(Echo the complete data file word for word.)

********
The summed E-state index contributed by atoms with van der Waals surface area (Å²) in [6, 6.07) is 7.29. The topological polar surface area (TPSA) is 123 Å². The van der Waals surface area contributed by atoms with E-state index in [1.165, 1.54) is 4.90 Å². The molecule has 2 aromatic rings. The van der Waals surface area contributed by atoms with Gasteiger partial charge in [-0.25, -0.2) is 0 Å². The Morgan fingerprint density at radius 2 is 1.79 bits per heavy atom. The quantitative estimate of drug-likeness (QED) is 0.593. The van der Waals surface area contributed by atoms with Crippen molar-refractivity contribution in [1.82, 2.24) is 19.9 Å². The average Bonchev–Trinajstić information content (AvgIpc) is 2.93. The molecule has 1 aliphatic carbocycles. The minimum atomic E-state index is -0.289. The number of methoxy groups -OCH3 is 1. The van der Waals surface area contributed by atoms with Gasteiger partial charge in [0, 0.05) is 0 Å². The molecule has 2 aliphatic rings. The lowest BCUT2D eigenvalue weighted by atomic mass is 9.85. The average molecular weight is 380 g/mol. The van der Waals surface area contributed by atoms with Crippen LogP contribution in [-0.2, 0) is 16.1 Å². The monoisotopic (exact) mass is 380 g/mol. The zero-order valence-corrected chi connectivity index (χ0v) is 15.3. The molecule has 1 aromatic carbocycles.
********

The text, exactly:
The summed E-state index contributed by atoms with van der Waals surface area (Å²) in [6, 6.07) is 7.29. The topological polar surface area (TPSA) is 123 Å². The van der Waals surface area contributed by atoms with E-state index in [1.165, 1.54) is 4.90 Å². The molecule has 2 aromatic rings. The van der Waals surface area contributed by atoms with Gasteiger partial charge in [-0.25, -0.2) is 0 Å². The Morgan fingerprint density at radius 2 is 1.79 bits per heavy atom. The quantitative estimate of drug-likeness (QED) is 0.593. The van der Waals surface area contributed by atoms with Crippen molar-refractivity contribution in [1.82, 2.24) is 19.9 Å². The average Bonchev–Trinajstić information content (AvgIpc) is 2.93. The molecule has 1 aliphatic carbocycles. The minimum atomic E-state index is -0.289. The number of methoxy groups -OCH3 is 1. The van der Waals surface area contributed by atoms with Gasteiger partial charge in [0, 0.05) is 0 Å². The molecule has 2 aliphatic rings. The lowest BCUT2D eigenvalue weighted by atomic mass is 9.85. The average molecular weight is 380 g/mol. The van der Waals surface area contributed by atoms with Crippen LogP contribution in [-0.2, 0) is 16.1 Å². The monoisotopic (exact) mass is 380 g/mol. The zero-order valence-corrected chi connectivity index (χ0v) is 15.3. The molecule has 1 aromatic carbocycles.